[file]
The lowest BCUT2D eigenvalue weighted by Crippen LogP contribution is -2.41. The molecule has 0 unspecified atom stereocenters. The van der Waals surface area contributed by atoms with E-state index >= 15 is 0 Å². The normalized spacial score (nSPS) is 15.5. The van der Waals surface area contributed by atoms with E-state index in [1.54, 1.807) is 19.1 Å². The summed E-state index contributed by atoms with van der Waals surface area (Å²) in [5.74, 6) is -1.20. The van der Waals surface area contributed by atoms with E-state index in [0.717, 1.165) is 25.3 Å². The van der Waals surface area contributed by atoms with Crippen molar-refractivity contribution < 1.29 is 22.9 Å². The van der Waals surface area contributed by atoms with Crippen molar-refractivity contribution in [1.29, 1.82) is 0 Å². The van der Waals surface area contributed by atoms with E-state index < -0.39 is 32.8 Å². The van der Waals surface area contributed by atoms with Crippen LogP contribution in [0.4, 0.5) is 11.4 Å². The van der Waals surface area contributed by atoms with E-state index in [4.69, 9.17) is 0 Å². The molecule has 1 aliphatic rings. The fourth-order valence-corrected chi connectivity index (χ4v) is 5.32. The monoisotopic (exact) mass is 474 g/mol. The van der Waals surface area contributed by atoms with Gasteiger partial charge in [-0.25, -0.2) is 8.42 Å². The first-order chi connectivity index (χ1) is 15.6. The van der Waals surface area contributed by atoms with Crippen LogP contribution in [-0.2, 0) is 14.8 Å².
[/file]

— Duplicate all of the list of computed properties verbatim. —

The lowest BCUT2D eigenvalue weighted by Crippen LogP contribution is -2.41. The molecule has 0 unspecified atom stereocenters. The van der Waals surface area contributed by atoms with E-state index >= 15 is 0 Å². The normalized spacial score (nSPS) is 15.5. The van der Waals surface area contributed by atoms with E-state index in [1.54, 1.807) is 19.1 Å². The summed E-state index contributed by atoms with van der Waals surface area (Å²) in [5.74, 6) is -1.20. The van der Waals surface area contributed by atoms with E-state index in [0.717, 1.165) is 25.3 Å². The van der Waals surface area contributed by atoms with Crippen molar-refractivity contribution < 1.29 is 22.9 Å². The van der Waals surface area contributed by atoms with Crippen molar-refractivity contribution in [1.29, 1.82) is 0 Å². The van der Waals surface area contributed by atoms with E-state index < -0.39 is 32.8 Å². The van der Waals surface area contributed by atoms with Crippen LogP contribution in [0.4, 0.5) is 11.4 Å². The van der Waals surface area contributed by atoms with E-state index in [4.69, 9.17) is 0 Å². The molecule has 1 aliphatic rings. The fourth-order valence-corrected chi connectivity index (χ4v) is 5.32. The monoisotopic (exact) mass is 474 g/mol. The van der Waals surface area contributed by atoms with Gasteiger partial charge in [-0.25, -0.2) is 8.42 Å². The first-order chi connectivity index (χ1) is 15.6. The van der Waals surface area contributed by atoms with Crippen LogP contribution in [-0.2, 0) is 14.8 Å².